In the process of working on copying over my recipes to make them available on Farm Bell, I came face to face with a lot of my older recipes. I started Chickens in the Road in December, 2007. I had a basic point-and-shoot camera (a Nikon Coolpix). …
In the process of working on copying over my recipes to make them available on Farm Bell, I came face to face with a lot of my older recipes. I started Chickens in the Road in December, 2007. I had a basic point-and-shoot camera (a Nikon Coolpix). I adored it. Loved how it fit in my pocket! And it took pretty good pictures–for a point and shoot, and for what I was using it for. But then I started taking food photos and I was in ten different kinds of trouble with it.
I posted photos that looked like this:
I’m sure there are more things wrong with this picture (posted in January, 2008) than I have time to explain, but I’ll hit the top two glaring issues.
1. FLASH! This photo was taken at night, inside, using flash. Note the way the photo is overbright, all the depth washed out of it. The whipped cream practically reaches out and BLINDS YOU.
That photo is a crime against chocolate pudding cake, which is far too good to look so bad.
The solution to overbright, flat, washed out photos? TURN OFF THE FLASH. Take pictures in natural light! (Can’t emphasize that enough. Never use flash. NEVER.)
2. FOCUS! This photo was taken with a basic point-and-shoot camera. It was not designed to take super-macro shots. You might as well ask your point-and-shoot to do a tap dance.
The solution to blurry close-ups if you have a basic point-and-shoot? Don’t even try to take shots that close. Work with what your camera was designed to do. Back the truck up. You may have to experiment to find out what your camera can handle and still deliver a sharp focus–take photos from several increments of distance so you can choose the best result.
Recently, I took some fresh photos of chocolate pudding cake to repair that post with something that wasn’t quite so embarrassing. I now use what is considered a “mid-range” camera. My new camera (a Canon SX20 IS), like the camera I bought following the Nikon Coolpix (which was a Canon S5IS), is a bridge camera between the basic point-and-shoot and a serious (and complicated and expensive) true SLR. There are many cameras to choose from in the mid-range. These cameras cost in the $300-$800 range–there are several Canon models in the lower end of that range. (I love Canon! Notice I’ve bought two Canons in a row.) My next camera will be a true SLR, when I can afford it, but for now, the mid-range camera does well for me. It allows for a great deal of manual setting–and also comes with a great Auto–so cameras in this range are good for learning about the more complex manual settings while still allowing you to shift to Auto when you want to. I’m gradually moving to using less Auto and more manual settings.
While I’m still not entirely satisfied with the result of my chocolate pudding cake reshoot, there was a definite improvement.
This photo was taken in natural light using manual settings for a super-macro close-up. No flash, no blurry shot. Notice how you can see the real texture and color of the pudding cake.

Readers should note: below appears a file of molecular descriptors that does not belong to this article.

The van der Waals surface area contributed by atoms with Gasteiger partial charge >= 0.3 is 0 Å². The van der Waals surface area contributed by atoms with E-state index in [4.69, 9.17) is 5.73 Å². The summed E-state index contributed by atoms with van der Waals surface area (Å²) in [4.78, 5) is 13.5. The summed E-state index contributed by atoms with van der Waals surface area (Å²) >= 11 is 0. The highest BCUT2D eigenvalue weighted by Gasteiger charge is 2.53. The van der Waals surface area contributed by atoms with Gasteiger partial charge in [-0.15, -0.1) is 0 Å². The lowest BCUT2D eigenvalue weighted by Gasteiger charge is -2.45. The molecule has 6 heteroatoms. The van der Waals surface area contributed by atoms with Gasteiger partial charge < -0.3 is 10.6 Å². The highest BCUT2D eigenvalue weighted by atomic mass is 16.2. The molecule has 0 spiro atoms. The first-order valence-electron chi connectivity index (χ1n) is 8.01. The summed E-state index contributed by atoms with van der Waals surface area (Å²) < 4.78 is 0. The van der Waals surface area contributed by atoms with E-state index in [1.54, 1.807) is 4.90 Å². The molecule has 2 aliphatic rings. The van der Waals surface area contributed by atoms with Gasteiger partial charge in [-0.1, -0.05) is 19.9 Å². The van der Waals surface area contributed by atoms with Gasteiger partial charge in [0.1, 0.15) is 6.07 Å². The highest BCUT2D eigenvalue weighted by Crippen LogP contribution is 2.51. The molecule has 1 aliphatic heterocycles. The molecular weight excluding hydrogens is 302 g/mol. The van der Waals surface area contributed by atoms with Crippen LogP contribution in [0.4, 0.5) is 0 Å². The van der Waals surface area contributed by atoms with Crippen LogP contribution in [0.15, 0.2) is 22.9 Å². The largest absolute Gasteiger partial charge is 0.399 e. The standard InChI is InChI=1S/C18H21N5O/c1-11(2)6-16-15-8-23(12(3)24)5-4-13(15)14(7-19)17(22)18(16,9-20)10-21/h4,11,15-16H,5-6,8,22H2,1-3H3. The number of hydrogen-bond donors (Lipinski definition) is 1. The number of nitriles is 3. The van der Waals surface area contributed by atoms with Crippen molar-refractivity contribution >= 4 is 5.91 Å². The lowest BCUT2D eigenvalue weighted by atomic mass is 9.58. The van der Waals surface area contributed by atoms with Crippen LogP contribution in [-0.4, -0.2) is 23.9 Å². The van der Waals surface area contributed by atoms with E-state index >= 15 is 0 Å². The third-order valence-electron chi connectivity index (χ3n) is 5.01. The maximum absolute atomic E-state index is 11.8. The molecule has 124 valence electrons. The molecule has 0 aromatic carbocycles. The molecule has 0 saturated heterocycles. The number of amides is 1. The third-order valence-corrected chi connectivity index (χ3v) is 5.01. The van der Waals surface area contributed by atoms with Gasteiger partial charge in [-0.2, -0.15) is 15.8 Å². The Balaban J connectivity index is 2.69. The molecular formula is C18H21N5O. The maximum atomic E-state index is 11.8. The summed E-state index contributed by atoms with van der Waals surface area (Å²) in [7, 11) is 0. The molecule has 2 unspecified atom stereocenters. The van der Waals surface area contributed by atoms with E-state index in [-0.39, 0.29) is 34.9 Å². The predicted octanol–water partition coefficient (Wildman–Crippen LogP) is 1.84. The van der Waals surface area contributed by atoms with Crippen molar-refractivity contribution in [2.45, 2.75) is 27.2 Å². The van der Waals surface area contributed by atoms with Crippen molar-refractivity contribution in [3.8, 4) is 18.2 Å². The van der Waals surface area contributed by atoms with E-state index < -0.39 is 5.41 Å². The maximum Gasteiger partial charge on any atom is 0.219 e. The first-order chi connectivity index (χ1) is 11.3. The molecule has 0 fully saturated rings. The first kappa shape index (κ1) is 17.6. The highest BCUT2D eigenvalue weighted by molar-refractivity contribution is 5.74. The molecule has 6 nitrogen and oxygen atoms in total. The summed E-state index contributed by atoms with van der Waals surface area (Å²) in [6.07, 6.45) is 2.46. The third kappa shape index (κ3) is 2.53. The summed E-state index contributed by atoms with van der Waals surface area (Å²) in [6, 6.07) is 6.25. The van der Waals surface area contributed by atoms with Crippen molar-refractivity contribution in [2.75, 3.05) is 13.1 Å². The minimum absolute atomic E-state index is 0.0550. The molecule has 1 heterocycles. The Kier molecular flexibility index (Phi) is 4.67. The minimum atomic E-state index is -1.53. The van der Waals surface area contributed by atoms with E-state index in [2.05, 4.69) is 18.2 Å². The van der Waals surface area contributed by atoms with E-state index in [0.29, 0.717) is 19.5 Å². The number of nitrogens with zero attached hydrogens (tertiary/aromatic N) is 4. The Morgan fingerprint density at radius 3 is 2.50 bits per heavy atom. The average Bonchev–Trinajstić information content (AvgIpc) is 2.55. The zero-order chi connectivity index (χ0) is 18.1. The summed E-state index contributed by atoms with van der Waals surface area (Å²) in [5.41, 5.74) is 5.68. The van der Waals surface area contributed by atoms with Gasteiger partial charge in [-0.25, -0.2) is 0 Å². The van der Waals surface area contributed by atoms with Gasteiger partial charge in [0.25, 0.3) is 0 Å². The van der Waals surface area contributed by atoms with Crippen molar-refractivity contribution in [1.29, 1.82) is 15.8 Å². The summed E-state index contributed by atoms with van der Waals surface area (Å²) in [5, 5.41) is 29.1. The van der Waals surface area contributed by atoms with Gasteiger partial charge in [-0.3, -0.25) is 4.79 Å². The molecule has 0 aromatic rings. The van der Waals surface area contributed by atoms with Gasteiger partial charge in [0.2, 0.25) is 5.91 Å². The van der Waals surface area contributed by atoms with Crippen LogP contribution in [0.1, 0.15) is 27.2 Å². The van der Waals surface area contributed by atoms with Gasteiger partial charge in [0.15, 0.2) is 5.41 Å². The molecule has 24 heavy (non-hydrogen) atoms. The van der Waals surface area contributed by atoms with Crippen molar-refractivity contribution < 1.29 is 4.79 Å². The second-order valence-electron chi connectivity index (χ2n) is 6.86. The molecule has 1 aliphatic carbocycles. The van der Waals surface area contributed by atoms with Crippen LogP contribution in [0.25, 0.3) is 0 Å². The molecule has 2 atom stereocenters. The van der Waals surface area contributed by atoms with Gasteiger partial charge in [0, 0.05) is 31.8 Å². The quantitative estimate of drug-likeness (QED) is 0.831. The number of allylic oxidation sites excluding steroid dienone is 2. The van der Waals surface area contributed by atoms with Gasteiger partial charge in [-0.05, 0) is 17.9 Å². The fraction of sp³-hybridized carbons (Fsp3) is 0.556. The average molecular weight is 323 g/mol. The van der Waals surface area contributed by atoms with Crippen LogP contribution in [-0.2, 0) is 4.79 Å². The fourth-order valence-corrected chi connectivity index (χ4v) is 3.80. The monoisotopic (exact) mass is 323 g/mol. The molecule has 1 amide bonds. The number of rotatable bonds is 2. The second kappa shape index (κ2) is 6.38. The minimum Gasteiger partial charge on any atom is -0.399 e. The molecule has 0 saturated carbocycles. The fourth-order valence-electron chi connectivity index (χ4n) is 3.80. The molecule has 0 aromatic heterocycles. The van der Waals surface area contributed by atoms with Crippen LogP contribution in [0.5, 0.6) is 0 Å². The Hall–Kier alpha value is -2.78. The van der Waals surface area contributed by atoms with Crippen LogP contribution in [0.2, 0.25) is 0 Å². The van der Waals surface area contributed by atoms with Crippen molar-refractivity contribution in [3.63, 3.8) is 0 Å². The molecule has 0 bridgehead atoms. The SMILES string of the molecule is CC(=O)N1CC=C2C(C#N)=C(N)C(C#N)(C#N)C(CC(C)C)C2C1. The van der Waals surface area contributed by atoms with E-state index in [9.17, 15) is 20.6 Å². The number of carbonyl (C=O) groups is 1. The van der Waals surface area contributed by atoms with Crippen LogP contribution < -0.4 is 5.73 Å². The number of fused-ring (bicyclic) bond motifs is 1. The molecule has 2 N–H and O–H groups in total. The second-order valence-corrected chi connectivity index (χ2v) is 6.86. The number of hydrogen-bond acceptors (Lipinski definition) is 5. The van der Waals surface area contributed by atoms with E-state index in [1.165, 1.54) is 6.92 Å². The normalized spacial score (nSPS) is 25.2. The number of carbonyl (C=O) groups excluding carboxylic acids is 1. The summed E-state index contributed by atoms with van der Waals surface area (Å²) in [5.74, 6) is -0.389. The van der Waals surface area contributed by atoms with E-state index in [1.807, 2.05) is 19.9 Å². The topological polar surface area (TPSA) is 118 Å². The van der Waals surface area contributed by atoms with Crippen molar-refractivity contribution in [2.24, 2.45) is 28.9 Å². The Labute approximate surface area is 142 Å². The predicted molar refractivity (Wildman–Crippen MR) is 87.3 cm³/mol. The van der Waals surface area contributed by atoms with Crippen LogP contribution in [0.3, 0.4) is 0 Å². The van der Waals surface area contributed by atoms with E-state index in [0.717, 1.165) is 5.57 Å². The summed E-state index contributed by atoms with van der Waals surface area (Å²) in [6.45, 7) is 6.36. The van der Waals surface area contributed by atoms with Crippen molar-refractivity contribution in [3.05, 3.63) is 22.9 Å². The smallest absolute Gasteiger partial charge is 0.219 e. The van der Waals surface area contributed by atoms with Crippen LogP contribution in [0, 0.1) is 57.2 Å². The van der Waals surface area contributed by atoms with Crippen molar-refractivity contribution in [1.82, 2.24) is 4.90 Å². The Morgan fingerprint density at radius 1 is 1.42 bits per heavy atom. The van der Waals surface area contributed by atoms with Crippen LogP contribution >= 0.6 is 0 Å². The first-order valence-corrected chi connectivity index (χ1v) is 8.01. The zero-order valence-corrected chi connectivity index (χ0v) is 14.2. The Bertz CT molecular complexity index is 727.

What’s still wrong with that photo? I don’t know for sure–it still doesn’t look quite right to me, and I’m probably just not good enough yet to figure it out. In another two years, I’ll know more and I might think this is an embarrassing photo! And for what it’s worth, I find that encouraging.
For all that I don’t know now, what I do know is that as long as I keep practicing, I’ll keep getting better. And I hope that is encouraging for you, too, because that is the whole reason I’m showing off Photo #1 up there in all its humiliating glory. My new photos aren’t perfect, but oh how much better they are than Photo #1!
By the way, here is how I shot that photo in natural light–I took the dish outside and staged it on top of an old doll blanket (which I use in numerous shots for my blog). This is our table on the porch. It’s a covered porch, so I’m able to get indirect light (which is best for food photography–direct light is too harsh).
I also often use my dining room table for food photos. It’s surrounded by windows, lots of natural light.
If I had been using a basic point-and-shoot, I would have backed the truck up and taken the photo like this:
And even with the mid-range, more capable camera I have now, this is still not a bad choice as a lead photo for this recipe. I have yet to figure out how to take great photos of chocolate, and the contrast of the dark chocolate with the light dish is probably what is bothering me about the close-up. (I have similar issues with taking photos of black cats, black goats, and so on.) When you back up, the dark chocolate/light dish contrast dissipates due to the addition of other objects and colors in the photograph.
I’ll keep working on it! How about you?
P.S. You really should bake up some chocolate pudding cake, by the way! It’s a quick and easy recipe, and you probably have all the ingredients on hand already. See the recipe here: Chocolate Pudding Cake. And, if you’re game, take a picture! Upload it to the gallery here on the chocolate pudding cake recipe and show us your stuff! I’d like to see how your photos of chocolate pudding cake come out! Maybe I could learn something! (For details on how to upload to the picture gallery on any recipe post, see this post for a tutorial.)
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